I don’t know if my habit to read three or more books at the same time is good or bad, but it surely gave me the opportunity to discover connections between books I would have never put in the same sentence in other circumstances. For example, it was fun to discover, in two very dissimilar books, Martin Amis’s The Pregnant Widow and Dan Lungu’s The Little Girl Who Played God, a similar reaction of the characters in front of some landscape while visiting Italy, and which seemed to their awed eyes so impossible picturesque that it had acquired the glossy quality of a postal card. Or to discover that both Alice Munro’s neorealist The View from Castle Rock and Kazuo Ishiguro’s magic realist The Buried Giant managed to find that elusive border between reality and mythology. Not to speak about those times when a book effectively has called another – as Umberto Eco’s Foucault Pendulum did with Alexandrian’s History of the Occult Philosophy – for how could I explain otherwise the fact that I received the second (without even asking) from my former high school teacher just when I was struggling to put in order some random information about occultism wickedly given to me by the first?
And now I happen to find myself in front of another apparently eccentric confrontation: Jane Austen versus Elena Ferrante, challenging each other in a debate over centuries about adultery through their characters, Fanny Price and Elena Greco, both annoyingly overdoing their point of view until the first one becomes a caricature of the morality and the second – of the amorality. If the heroine of Mansfield Park hides behind her noble principles a certain rigidity and narrowness of thought, together with a lack of imagination and spirit, the narrator of The Story of the Lost Child displays her ignorance of them with aggressive arrogance, acting like the heroines in those bad romances who endlessly cry and suffer and love to be betrayed. Her behaviour is so pathetic that it cannot even be labelled as immoral, only amoral, since she does not seem to have any sense or knowledge of the moral principles, only a penchant for futility that will shatter her and her family life. As her mother-in-law justly observes in a cruel but truthful character analysis, Lenù is guilty of the unforgivable sin of vulgarity (without even the excuse of the lack of education that Mme Bovary had, for example):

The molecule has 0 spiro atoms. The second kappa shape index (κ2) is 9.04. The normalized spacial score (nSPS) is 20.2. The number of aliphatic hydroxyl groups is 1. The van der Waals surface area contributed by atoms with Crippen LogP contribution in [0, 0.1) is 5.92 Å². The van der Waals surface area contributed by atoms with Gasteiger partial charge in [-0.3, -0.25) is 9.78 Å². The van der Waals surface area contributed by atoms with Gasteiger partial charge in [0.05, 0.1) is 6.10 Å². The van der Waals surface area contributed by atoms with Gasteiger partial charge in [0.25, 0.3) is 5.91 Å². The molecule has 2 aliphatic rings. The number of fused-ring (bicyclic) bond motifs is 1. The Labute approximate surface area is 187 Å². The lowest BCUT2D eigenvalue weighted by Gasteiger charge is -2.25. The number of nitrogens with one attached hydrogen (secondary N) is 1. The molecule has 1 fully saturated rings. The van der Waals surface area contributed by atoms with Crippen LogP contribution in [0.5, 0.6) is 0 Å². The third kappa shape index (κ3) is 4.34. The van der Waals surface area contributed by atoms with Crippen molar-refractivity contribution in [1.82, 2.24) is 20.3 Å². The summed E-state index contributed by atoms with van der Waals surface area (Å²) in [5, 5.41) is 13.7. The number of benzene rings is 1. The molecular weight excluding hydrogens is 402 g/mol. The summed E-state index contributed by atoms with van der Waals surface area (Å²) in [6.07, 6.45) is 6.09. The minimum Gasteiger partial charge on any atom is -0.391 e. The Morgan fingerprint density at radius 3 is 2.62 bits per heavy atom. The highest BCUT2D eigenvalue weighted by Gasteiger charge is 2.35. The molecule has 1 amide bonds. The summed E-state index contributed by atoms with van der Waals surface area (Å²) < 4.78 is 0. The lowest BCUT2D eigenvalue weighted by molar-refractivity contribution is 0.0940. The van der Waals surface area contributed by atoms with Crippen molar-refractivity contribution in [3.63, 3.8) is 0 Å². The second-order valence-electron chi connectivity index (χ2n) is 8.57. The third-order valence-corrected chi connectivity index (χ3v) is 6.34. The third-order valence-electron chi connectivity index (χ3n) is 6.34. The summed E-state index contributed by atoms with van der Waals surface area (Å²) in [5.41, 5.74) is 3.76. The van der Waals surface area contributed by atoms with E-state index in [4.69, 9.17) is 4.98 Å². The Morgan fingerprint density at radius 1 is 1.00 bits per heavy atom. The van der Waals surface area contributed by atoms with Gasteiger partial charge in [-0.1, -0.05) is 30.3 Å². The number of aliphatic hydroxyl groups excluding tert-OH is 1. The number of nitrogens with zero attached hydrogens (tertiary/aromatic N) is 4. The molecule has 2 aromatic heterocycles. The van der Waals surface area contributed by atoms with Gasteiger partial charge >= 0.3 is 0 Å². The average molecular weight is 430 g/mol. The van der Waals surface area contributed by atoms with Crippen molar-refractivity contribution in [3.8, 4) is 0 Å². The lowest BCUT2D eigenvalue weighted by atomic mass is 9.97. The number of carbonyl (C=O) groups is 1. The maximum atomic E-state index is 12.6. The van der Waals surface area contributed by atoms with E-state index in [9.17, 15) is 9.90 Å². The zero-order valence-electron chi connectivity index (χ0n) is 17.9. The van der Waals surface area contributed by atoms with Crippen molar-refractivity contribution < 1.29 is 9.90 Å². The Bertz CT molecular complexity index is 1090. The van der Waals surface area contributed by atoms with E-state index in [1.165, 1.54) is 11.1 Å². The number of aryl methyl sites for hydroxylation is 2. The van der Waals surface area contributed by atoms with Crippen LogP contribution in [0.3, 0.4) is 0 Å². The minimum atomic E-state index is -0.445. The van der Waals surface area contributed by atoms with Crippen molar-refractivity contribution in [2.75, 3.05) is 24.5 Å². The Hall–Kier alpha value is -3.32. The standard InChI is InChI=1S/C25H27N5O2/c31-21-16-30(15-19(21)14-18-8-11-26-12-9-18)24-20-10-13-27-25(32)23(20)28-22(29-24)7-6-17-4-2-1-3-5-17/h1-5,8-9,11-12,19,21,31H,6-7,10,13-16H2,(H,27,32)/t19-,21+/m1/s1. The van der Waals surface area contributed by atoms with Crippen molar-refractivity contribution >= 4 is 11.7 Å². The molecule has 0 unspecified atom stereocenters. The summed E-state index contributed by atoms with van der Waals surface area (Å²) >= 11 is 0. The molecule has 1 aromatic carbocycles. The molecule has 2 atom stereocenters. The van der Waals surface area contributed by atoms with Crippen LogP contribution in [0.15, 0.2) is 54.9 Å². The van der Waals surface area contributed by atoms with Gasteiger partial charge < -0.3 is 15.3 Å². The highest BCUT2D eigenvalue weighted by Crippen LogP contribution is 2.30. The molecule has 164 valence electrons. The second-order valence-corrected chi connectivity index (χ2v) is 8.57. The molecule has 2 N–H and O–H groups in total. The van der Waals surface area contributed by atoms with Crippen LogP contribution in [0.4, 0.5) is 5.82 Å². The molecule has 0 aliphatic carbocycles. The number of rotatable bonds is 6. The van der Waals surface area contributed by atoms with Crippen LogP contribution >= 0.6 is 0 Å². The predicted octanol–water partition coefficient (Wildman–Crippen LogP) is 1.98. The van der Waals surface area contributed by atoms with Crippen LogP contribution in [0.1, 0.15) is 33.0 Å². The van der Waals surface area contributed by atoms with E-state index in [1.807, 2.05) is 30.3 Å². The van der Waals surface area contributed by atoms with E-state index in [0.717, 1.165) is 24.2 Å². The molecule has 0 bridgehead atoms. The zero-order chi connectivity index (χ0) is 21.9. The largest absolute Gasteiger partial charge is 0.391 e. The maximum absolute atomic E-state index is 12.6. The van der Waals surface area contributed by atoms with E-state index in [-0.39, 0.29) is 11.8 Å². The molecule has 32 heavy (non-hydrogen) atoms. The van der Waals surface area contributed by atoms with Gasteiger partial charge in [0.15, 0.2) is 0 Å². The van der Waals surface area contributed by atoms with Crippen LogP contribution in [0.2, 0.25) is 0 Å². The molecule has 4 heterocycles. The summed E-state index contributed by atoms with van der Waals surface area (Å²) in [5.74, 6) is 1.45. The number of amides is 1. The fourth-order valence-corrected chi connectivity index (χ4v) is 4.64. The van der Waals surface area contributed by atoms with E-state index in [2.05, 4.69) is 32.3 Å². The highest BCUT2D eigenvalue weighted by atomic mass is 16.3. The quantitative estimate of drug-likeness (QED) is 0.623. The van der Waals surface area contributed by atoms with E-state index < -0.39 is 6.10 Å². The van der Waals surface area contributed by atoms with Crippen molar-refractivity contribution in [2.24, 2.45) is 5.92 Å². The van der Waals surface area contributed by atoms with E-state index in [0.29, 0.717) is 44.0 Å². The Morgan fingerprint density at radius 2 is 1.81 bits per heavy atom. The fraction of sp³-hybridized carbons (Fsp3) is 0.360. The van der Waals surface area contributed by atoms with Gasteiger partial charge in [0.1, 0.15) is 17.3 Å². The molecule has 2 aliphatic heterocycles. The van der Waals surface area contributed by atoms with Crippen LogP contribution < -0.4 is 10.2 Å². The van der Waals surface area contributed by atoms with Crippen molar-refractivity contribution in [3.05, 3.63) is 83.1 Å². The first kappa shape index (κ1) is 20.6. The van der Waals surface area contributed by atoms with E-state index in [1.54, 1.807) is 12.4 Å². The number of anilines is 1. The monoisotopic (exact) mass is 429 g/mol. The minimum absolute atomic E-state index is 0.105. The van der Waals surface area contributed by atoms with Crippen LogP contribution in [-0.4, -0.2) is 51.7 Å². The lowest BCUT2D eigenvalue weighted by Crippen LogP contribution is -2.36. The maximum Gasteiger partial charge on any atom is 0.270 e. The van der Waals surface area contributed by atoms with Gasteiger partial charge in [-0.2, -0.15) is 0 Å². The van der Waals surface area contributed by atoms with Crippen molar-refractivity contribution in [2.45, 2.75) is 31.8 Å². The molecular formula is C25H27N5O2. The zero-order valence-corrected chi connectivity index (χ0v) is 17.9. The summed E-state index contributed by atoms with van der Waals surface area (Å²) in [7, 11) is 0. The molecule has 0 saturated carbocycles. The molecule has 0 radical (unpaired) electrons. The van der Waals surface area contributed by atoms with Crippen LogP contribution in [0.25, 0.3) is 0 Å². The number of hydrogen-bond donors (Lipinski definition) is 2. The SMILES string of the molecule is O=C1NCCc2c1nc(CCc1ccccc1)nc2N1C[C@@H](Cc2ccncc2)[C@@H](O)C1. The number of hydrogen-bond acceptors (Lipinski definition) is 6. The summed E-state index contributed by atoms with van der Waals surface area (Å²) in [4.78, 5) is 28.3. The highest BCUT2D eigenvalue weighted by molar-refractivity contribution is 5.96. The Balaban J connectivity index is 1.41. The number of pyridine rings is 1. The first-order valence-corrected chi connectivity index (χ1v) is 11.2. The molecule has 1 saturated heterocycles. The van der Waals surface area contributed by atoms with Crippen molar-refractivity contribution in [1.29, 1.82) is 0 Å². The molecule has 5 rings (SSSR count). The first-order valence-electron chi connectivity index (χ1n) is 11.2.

Then she said to me in a low voice, almost a whisper, that I was an evil woman, that I couldn’t understand what it meant to truly love and to give up one’s beloved, that behind a pleasing and docile façade I concealed an extremely vulgar craving to grab everything, which neither studying nor books could ever tame.
I have to admit that the first part of this fourth volume of the Neapolitan books, with Lenù running after the worthless Nino like a headless chicken, either amused or irritated me, not only because it revealed a suddenly very superficial character behaving like a moron (thus pretty inconsistent with the image in the former books), but also because my sense of order strongly disagreed with the compositional imbalance of a Dr. Jekyll and Mr Hyde structure from which Dr. Jekyll disappeared altogether, for Lila and/ or Lenù, have become petty and trivial, mightily competing for the first place in detestability. Moreover, the Neapolitan slum, which had become such an amazing character in the third volume, is transformed here into a childishly imagined hungry monster that does not want to conquer the foreground anymore but does his worst to blend all the characters in its sinister background. At the end of the day, as Lenù will have the epiphany of, it is only about that typical case of “you can leave the stradone (or the rione or whatever) but you cannot make the stradone leave you”: